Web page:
Pale blossoms, each balanced on a single jointed stem,/
And leaves curled back in elaborate Corinthian scrolls;/
And the air cool, as if drifting down from wet hemlocks,/
Or rising out of ferns not far from water,/
A crisp hyacinthine coolness,/
Like that clear autumnal weather of eternity,/
The windless perpetual morning above a September cloud.
“A Book of Luminous Things,” ed. Milosz, p. 33.
CONTEXT From Milosz’s headnote: “… a poet likes to nail down something that is proper only to a given thing….Though we are not certain that he succeeds, because a carnation does not mean the same thing to each one of us.”
CONTEXT Wittgenstein: “Would it be correct to say our concepts reflect our life?
They stand in the middle of it.” Quoted in Kerr, Theology After Wittgenstein (1997), p. 134.
COMMENTARY We have noted that lyrics very often begin by describing something objectively. Then the lyric proceeds to explore the equivocity of the language we use to describe the thing, then it gets hooked into a wider dialectic embracing more contexts until verging on empty silence. At this point (metaxyturn!), the lyric opens to a new register, the image having been loosened from personal experience, the voice of the poet giving way to the voice of the poem.
This “narrative” is WHY I love short poems. Larger genres have the “same” narrative but being larger they are not so appealing to me. Milosz was a connoisseur of the short poem; his anthology is a conversation between short poems and problems that haunt literary experience.
“Carnations” by Theodore Roethke (1908-1963) is included in Milosz’s anthology “A Book of Luminous Things” (1996) in the Nature section. M’s headnote suggests a critical issue that may undermine your enjoyment of the poem and indeed its “luminosity.” Wittgenstein’s comment jumpstarts a consideration of the wider issue. What does the poem have to say about all this, if anything?
Some readers stick to their guns: the poem doesn’t “say” anything, it’s about a carnation!
A closer look will reveal the poem as an event unfolding in “time,” a sequence of “moves” that I call the lyric narrative (as opposed say to “Biblical narrative”). Roethke knew his flowers and the first line embodies the ethos of lyric description: a sense of exactness that approaches the scientific ideal of univocity: just THIS carnation, there you have IT! Not the word but the thing itself!
The language itself however edges into the foreground with “Corinthian scrolls”: how clever of the poet! The poem returns to what looks like realistic description in the third line, but THIS particular carnation gives way to a mood of wetness and coolness. I call this the dialectical stage of the poem as it spirals outward/inward to foreground what Wittgenstein’s quote points out, the concepts in the midst.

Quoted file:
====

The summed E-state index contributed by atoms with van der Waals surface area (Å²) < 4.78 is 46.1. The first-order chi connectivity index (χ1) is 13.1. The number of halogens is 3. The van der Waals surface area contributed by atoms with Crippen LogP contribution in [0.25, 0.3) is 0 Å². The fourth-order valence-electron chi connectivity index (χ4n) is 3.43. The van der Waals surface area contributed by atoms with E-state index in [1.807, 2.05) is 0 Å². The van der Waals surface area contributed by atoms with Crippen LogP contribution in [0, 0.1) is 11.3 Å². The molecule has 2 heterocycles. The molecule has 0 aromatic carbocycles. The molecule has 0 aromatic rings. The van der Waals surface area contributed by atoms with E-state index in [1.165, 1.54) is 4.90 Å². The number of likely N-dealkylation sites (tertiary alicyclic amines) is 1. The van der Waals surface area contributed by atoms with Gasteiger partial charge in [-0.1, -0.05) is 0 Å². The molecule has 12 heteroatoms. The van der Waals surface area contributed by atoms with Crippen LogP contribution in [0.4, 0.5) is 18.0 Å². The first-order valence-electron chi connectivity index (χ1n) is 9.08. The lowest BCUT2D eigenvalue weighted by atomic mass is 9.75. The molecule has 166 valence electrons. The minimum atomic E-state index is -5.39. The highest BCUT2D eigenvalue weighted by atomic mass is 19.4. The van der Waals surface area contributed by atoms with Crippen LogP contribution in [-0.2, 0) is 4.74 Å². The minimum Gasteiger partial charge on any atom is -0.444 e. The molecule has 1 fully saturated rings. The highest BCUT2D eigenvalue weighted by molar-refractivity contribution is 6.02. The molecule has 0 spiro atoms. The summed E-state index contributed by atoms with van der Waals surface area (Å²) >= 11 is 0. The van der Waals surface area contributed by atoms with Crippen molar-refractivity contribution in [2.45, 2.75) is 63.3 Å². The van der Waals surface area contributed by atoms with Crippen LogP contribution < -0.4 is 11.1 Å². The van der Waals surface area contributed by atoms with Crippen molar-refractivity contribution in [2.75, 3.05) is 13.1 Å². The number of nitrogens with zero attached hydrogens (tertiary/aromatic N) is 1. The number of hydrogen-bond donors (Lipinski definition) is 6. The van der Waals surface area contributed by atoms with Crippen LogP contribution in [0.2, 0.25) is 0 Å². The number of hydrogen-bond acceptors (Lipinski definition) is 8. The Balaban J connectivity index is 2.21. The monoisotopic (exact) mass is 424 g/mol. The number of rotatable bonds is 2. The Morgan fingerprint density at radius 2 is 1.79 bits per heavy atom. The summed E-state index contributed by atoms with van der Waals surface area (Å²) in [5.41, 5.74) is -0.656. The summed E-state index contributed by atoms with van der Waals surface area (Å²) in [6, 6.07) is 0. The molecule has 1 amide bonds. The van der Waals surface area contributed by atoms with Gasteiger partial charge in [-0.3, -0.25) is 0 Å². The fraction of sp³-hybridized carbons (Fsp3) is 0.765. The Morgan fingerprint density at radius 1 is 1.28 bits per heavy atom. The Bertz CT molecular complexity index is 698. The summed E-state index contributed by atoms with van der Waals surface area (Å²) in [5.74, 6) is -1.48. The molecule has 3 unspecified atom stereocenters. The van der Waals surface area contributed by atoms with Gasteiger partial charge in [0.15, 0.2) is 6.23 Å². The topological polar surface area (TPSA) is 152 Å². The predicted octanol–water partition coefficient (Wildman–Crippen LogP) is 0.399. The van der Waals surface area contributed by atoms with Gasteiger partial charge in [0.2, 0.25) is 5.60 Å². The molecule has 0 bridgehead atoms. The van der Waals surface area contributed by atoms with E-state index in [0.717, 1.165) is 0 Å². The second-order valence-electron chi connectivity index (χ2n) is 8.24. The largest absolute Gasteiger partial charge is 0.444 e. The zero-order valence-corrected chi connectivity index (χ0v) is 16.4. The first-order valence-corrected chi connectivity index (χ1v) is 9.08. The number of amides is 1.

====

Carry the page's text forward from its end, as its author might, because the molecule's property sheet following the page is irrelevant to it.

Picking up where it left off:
Roethke reaches the limit of the concept, it would seem, with the double image “hyacinthine coolness” and the simile. The “weather of eternity” becomes the new focus of the poem. The concept in the midst emerges finally and free of any context limiting it to experience. The construction of a double image becomes the living tip of the poem. Windless perpetual morning ABOVE a September cloud. The holism of the almost surreal image—-the tension between eternity and the September index—-is eloquent, perhaps sublime.
Thus this little poem becomes big in our imagination. As Milosz’s note about the individual’s take on a given carnation suggests, the poem may not “succeed.” By success Milosz refers to his criterion of luminosity. Does the poem “wobble,” to borrow Pound’s term? Or does it have the irregular glow of the natural pearl?
But perhaps the concepts in the midst of it fight, do not cohere, clog what Desmond calls the porosity? Milosz’s luminosity depends on the immanence of the singular thing not being at odds with the emergence of the poem’s voice, which, in a sense, transcends the poet’s. The poet’s voice, having explored the world of the poem, yields to a larger voice, an other voice. Roethke’s poem certainly “works” that way, even if it doesn’t “finally” work, doesn’t, in Milosz’s editorial voice, “succeed.”
One not-final note: The issue may be the issue that is captured in the Wittgenstein quote. The conversation between poetry and philosophy continues.